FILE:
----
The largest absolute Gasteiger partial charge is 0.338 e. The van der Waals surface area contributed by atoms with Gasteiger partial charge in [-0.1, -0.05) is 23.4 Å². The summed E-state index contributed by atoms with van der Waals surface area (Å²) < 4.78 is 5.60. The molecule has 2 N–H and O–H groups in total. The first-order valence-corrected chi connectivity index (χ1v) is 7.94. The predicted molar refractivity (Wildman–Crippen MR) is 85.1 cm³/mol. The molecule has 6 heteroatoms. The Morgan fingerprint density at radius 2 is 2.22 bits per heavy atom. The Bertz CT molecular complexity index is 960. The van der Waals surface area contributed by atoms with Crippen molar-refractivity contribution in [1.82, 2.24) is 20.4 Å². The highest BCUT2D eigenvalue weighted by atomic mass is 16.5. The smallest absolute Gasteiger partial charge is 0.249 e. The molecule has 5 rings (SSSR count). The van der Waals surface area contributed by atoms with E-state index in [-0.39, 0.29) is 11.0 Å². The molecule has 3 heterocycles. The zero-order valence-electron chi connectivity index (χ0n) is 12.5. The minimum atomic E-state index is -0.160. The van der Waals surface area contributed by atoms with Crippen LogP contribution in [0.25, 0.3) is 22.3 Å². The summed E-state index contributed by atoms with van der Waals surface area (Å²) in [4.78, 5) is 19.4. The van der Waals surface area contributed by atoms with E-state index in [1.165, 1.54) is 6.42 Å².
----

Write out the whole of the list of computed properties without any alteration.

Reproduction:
The largest absolute Gasteiger partial charge is 0.338 e. The van der Waals surface area contributed by atoms with Gasteiger partial charge in [-0.1, -0.05) is 23.4 Å². The summed E-state index contributed by atoms with van der Waals surface area (Å²) < 4.78 is 5.60. The molecule has 2 N–H and O–H groups in total. The first-order valence-corrected chi connectivity index (χ1v) is 7.94. The predicted molar refractivity (Wildman–Crippen MR) is 85.1 cm³/mol. The molecule has 6 heteroatoms. The Morgan fingerprint density at radius 2 is 2.22 bits per heavy atom. The Bertz CT molecular complexity index is 960. The van der Waals surface area contributed by atoms with Crippen molar-refractivity contribution in [1.82, 2.24) is 20.4 Å². The highest BCUT2D eigenvalue weighted by atomic mass is 16.5. The smallest absolute Gasteiger partial charge is 0.249 e. The molecule has 5 rings (SSSR count). The van der Waals surface area contributed by atoms with E-state index in [-0.39, 0.29) is 11.0 Å². The molecule has 3 heterocycles. The zero-order valence-electron chi connectivity index (χ0n) is 12.5. The minimum atomic E-state index is -0.160. The van der Waals surface area contributed by atoms with Crippen LogP contribution in [0.25, 0.3) is 22.3 Å². The summed E-state index contributed by atoms with van der Waals surface area (Å²) in [4.78, 5) is 19.4. The van der Waals surface area contributed by atoms with E-state index in [1.165, 1.54) is 6.42 Å².